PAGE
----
Below is a full translation of an op-ed written by WJC Executive Vice President Maram Stern in Juedische Allgemeine.
Is there a problem with Islam? And do we in the West have a problem with Islam? Such questions, which have been controversially discussed for years, have once again become the center of public debate due to the violent crimes recently committed by Islamist fanatics in Austria and France.
When cartoons of the Prophet Mohammed were published in a Danish daily newspaper 15 years ago, a series of heinous murders ensued. Then, as now, the outrage was fueled by irresponsible leaders in the Islamic world. The latest catalyst for the controversy was the murder of Samuel Paty, a teacher in France. He had analyzed the Mohammed cartoons in class as an example of freedom of expression.
An Islamist killed at least four people in Vienna last Monday and injured many more. A radicalized Tunisian struck in Nice in late October, killing three people in a church. This act was preceded by calls for boycotts against French goods in the Islamic world.
More deaths and more attacks are to be expected
The Turkish head of state, Tayyip Erdogan, raged against French President Macron, portraying him as a madman. On Twitter, Malaysia's former prime minister, 95-year-old Mahathir Mohamad, even suggested that if Muslims were to kill the French, they would have a right to do so because of French colonial history. The list goes on.
Even if we do not know in detail what triggered these acts of violence, the powerful repercussions of such foolish statements are already evident. Worse still, more deaths and more attacks are to be expected.
When political leaders begin to instigate, it is usually not about an issue, but rather about gaining power and the prerogative of interpreting events. The West - and Europe most of all - should not do them the favor of playing along in this pernicious game.
It is difficult not to feel provoked in view of the recent events in Austria and France. And no, keeping calm does not mean sacrificing the basic right to freedom of expression to the zealous mob. Nor does it entail tacitly approving the murderous acts of the Islamists. On the contrary, it means not allowing oneself to be misled by those who are themselves on a misguided path.
It would be wrong to allow this to become a clash of cultures.
Macron's self-possessed reaction to the provocations from Ankara was therefore correct - as difficult as it might have been for him to maintain his composure. Europe's answer to radical Islamism does not lie in radical secularism, in excising one or all religions from everyday life or in stirring up Islamophobia.
Resentments cannot be overcome by provoking the other. While counter-provocation might serve to satisfy one’s own needs, it would not convince a single Muslim and might easily result in further acts of violence. Who could want that?
It is obvious: the Islamic world has a problem. Terrorism is indeed a problem, most particularly their problem, for not only the attackers, but many of their victims are Muslims. If political leadership takes the wrong tone in such a situation, zealots feel confirmed. An “us-versus-them” mood ensues, signifying an ominous polarization.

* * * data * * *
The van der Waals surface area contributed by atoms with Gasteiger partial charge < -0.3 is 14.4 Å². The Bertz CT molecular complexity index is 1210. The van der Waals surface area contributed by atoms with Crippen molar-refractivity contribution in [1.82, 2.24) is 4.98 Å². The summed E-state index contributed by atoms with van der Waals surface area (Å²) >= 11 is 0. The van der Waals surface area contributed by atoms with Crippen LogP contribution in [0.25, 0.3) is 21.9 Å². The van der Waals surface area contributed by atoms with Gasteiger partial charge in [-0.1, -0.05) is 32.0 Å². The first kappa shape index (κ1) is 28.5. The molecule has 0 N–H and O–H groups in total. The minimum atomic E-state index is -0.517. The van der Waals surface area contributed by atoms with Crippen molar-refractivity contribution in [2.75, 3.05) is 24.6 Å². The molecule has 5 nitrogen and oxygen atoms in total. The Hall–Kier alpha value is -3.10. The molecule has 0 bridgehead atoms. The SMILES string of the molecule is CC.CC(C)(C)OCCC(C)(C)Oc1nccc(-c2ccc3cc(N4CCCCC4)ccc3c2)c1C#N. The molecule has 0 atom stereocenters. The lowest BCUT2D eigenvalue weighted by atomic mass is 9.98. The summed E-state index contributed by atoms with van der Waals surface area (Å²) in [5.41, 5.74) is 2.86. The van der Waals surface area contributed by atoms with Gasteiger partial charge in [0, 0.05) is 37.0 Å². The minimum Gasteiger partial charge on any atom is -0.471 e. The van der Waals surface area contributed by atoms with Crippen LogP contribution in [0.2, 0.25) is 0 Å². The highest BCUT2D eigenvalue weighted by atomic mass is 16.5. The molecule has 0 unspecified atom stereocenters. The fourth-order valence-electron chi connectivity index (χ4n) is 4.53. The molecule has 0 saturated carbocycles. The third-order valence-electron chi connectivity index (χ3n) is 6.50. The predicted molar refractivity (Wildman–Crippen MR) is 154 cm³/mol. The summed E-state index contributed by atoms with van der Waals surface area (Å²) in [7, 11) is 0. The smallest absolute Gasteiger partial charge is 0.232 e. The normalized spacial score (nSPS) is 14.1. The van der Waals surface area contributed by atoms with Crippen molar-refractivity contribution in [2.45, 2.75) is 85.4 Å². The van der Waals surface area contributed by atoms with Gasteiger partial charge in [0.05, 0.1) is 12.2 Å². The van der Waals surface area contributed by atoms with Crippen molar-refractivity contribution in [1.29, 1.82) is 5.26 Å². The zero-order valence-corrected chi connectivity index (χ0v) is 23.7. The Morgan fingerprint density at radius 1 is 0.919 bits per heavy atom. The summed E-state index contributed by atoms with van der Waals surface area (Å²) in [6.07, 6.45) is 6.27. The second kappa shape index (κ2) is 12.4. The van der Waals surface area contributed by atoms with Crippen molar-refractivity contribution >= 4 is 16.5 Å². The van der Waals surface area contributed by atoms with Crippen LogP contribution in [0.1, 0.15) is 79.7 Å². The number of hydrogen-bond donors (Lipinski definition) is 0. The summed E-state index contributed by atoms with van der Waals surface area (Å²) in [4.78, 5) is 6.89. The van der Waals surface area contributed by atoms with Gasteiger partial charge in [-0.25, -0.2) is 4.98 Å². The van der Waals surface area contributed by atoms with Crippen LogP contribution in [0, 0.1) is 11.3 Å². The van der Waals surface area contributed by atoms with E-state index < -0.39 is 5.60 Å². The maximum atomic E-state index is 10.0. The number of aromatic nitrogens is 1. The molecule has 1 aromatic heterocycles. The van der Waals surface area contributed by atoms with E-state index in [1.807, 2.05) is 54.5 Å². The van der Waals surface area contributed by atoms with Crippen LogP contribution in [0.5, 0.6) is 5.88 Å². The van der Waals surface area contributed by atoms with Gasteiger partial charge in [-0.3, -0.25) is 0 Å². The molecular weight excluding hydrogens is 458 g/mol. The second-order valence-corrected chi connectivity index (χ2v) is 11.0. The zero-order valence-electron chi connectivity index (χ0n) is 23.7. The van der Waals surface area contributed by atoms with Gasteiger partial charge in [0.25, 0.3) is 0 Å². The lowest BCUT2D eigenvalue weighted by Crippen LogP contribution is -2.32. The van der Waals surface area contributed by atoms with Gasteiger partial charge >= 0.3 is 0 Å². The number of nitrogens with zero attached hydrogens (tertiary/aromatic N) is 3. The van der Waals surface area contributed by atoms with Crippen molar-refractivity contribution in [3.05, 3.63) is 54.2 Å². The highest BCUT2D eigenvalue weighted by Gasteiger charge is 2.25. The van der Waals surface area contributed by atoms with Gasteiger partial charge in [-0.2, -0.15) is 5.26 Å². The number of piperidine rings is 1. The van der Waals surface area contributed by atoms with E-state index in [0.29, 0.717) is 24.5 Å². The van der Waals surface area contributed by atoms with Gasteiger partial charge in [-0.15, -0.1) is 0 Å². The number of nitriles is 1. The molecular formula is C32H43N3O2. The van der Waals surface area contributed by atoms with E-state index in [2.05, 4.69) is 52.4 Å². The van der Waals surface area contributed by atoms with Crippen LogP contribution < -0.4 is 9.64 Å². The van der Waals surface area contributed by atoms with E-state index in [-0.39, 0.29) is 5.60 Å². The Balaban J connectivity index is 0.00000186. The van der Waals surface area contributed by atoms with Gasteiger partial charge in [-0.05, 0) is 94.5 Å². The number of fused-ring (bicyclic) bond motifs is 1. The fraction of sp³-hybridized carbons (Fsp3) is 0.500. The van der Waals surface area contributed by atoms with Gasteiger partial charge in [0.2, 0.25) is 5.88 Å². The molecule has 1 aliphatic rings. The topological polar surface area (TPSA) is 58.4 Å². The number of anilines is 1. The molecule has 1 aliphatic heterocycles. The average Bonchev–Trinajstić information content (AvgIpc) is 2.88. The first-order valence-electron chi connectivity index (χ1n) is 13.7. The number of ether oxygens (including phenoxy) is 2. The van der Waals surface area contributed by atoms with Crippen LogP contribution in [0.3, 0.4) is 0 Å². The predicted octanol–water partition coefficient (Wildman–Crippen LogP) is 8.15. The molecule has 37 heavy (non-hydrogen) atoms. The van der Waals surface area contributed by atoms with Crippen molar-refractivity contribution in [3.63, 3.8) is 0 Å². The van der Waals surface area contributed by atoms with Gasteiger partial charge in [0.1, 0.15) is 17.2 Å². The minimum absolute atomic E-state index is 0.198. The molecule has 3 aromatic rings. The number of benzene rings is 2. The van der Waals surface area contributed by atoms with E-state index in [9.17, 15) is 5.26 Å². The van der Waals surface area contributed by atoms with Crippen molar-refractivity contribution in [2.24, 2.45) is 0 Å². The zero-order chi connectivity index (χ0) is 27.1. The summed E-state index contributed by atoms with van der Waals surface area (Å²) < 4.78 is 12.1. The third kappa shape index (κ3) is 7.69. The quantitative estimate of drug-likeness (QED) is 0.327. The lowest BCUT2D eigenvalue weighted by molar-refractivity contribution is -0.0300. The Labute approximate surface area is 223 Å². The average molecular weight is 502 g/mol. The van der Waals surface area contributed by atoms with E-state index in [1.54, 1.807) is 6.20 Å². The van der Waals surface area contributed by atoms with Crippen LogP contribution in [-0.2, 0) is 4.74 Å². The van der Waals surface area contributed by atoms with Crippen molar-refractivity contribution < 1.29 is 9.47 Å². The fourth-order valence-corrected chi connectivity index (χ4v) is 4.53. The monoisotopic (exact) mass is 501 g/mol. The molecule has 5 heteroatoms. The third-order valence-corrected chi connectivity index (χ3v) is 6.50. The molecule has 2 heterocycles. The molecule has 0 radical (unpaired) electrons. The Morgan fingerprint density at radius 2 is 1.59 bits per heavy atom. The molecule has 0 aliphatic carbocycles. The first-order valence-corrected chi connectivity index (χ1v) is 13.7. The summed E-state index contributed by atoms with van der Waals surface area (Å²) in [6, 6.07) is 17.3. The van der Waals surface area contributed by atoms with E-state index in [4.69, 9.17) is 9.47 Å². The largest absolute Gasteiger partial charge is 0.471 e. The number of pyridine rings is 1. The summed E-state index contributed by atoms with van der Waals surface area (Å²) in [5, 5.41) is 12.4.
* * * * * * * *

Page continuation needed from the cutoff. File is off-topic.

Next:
It would also be wrong to assume that Muslims must be fanatics because of their religious affiliation. It is important to acknowledge that in recent years, both the awareness of the problem and the willingness to engage in dialogue has increased among those in charge, especially in the Arab world. Given this, it would be unwise to provide grist to the extremists’ mill.
For most Europeans, the Mohammed cartoons may seem trifling, but many Muslims find them hurtful and degrading. Whether or not one shares this opinion, it ought at least to be acknowledged. Incidentally, we Jews have also had to deal with insulting, even antisemitic caricatures in recent years and have asked others to understand our feelings. The respect we show others, even if we do not share their views, is a measure of how seriously we take them.
Nobody has the right to kill. Anyone who does so must be severely punished. Salafists, who spread fear and horror in some areas of France, must be stopped just like right-wing extremists or members of the militant left.
The fight against terrorism requires the unity of all actors, including in the Islamic world. There is no right to terror or incitement, either online or offline. It would therefore be wrong if Europe were to allow itself to be forced into either fueling or participating in a culture war by those who have a vested interest in instigating violence.
"When they go low, we go high," said Michelle Obama in 2016. This motto also applies here, and it has nothing to do with defeatism or the abandonment of western values. In the current crisis, it is simply the smartest thing to do.
The West must not fall into the trap of the agitators but instead must consistently refuse to participate in their cynical game. This requires using precise language in the description of the problem as well as treating those who hold different views with respect. At the same time, Europe must respond to the threat posed by Islamist terror. That is only possible with the Muslims, not against them.